The solution now becomes that which was rejected in the early stages when only the system digital control signals needed to be transferred.

In 2000 the digital traffic exceeded the analogue traffic on the PSTN as had been predicted several years earlier. Conversion of the world's telephone system to an all-digital format is underway but may take a decade or more before most users have access to a digital line. This reverses the requirements of the user equipment. Computers will no longer need modems to connect into the new PSTN but telephone signals will need to be converted into a digital form in order to travel across the network. In fact, all analogue signals, no matter what their origin, will need to be digitised for transmission on the digital networks, which are envisaged in the future.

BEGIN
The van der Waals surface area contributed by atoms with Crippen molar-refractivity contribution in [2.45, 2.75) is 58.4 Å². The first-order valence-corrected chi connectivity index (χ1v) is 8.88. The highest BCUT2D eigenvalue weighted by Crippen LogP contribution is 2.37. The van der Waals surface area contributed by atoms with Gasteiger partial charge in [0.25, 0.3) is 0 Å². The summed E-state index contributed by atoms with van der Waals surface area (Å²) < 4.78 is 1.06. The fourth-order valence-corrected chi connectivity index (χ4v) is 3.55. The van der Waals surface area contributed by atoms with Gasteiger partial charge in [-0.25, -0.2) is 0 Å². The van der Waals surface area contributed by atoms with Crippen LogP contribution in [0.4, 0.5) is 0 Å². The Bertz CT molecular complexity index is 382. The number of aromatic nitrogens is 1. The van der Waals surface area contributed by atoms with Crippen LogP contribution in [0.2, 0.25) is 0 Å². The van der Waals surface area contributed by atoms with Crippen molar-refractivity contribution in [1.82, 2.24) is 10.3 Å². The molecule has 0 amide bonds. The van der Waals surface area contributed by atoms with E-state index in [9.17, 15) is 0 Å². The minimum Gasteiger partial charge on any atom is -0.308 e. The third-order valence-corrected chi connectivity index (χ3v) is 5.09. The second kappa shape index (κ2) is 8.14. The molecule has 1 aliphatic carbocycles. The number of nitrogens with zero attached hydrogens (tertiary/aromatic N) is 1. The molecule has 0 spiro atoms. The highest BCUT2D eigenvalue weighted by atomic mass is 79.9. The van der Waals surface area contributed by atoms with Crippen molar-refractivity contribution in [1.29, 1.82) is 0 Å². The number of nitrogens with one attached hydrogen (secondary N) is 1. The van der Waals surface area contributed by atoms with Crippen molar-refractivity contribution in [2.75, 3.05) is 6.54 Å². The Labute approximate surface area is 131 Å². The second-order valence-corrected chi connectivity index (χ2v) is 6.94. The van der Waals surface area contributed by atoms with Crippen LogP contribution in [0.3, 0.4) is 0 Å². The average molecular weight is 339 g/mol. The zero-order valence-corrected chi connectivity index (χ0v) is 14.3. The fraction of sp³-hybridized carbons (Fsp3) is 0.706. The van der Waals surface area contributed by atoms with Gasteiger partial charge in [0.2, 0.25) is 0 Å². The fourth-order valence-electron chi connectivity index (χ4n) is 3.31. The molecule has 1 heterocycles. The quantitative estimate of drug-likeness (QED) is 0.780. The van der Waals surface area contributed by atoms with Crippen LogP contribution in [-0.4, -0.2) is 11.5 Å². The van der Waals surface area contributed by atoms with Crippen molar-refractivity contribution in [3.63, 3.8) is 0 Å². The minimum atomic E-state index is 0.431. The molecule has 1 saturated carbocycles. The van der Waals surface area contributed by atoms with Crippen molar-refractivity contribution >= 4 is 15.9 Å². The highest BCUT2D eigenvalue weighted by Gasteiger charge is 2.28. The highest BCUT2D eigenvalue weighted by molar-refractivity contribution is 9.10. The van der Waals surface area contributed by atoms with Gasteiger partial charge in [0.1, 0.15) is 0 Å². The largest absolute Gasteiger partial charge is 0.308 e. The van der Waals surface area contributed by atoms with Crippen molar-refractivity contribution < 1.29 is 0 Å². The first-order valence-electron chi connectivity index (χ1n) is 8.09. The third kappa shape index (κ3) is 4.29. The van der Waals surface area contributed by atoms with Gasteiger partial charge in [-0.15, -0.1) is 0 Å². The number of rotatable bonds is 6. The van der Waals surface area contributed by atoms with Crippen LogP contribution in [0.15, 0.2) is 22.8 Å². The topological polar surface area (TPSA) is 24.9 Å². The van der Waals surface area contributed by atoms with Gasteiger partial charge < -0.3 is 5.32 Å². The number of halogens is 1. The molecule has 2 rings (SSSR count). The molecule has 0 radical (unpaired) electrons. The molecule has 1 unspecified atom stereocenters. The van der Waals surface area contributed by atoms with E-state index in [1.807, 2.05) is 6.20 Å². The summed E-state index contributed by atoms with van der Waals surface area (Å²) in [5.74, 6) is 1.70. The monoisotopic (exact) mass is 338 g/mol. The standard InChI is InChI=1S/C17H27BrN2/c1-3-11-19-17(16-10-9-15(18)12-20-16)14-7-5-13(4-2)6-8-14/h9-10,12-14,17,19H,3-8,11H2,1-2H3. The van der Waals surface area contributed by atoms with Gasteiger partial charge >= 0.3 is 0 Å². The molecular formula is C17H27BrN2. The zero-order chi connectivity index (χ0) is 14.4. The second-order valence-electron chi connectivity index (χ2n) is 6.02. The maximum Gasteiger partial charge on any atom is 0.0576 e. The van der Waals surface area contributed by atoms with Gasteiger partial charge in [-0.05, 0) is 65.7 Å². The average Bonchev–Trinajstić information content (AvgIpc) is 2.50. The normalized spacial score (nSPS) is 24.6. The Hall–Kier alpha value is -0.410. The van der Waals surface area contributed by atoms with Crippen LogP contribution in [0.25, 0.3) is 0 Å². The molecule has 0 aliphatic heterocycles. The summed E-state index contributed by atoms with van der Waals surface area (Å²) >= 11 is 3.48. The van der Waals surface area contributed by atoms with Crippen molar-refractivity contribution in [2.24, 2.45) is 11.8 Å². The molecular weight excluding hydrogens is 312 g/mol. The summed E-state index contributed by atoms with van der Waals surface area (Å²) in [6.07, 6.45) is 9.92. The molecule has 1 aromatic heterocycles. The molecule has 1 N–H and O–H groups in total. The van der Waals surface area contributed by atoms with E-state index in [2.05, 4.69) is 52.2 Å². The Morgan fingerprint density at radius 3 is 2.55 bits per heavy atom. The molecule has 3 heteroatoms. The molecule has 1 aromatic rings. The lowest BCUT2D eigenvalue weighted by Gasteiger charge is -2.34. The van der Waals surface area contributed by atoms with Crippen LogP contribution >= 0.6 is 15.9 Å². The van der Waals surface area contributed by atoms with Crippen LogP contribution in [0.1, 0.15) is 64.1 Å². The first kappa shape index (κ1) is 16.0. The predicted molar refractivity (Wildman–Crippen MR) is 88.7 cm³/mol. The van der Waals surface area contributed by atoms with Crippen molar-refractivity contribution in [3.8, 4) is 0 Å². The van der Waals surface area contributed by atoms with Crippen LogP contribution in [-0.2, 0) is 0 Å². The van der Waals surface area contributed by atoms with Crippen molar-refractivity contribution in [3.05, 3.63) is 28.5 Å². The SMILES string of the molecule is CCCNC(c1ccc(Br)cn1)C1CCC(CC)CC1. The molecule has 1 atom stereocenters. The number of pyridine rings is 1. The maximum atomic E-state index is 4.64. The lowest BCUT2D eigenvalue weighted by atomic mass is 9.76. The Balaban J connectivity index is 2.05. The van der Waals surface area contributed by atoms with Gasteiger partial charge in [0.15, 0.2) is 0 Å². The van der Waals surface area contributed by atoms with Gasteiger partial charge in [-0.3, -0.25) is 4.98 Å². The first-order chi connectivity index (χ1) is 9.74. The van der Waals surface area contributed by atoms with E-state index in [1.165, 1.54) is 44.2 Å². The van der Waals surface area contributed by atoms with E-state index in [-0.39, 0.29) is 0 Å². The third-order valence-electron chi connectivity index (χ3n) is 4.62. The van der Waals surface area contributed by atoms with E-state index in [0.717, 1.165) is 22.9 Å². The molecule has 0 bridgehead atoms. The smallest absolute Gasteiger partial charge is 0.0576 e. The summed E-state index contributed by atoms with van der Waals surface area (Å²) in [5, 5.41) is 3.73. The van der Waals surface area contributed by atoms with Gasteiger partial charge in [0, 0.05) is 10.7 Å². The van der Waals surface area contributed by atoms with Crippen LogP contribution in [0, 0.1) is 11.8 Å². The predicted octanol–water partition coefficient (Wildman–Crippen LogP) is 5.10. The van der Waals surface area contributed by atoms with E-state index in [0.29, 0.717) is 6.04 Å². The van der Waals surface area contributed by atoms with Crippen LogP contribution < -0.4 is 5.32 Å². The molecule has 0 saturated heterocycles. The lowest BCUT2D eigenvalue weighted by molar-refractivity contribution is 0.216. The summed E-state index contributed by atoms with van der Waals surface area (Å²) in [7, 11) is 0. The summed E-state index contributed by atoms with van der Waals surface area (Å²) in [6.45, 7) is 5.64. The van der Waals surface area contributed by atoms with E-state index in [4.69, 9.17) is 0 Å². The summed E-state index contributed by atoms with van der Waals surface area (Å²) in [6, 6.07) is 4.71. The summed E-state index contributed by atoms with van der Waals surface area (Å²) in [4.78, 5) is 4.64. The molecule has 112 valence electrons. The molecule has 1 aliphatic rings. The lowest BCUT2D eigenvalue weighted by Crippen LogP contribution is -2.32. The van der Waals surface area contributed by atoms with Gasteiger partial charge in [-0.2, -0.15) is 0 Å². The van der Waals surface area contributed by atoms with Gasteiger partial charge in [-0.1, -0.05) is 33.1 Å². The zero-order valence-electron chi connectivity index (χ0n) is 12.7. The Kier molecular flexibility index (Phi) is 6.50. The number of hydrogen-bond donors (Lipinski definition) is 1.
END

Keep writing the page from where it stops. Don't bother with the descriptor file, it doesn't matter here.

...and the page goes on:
Last updated on: Saturday 17th June 2017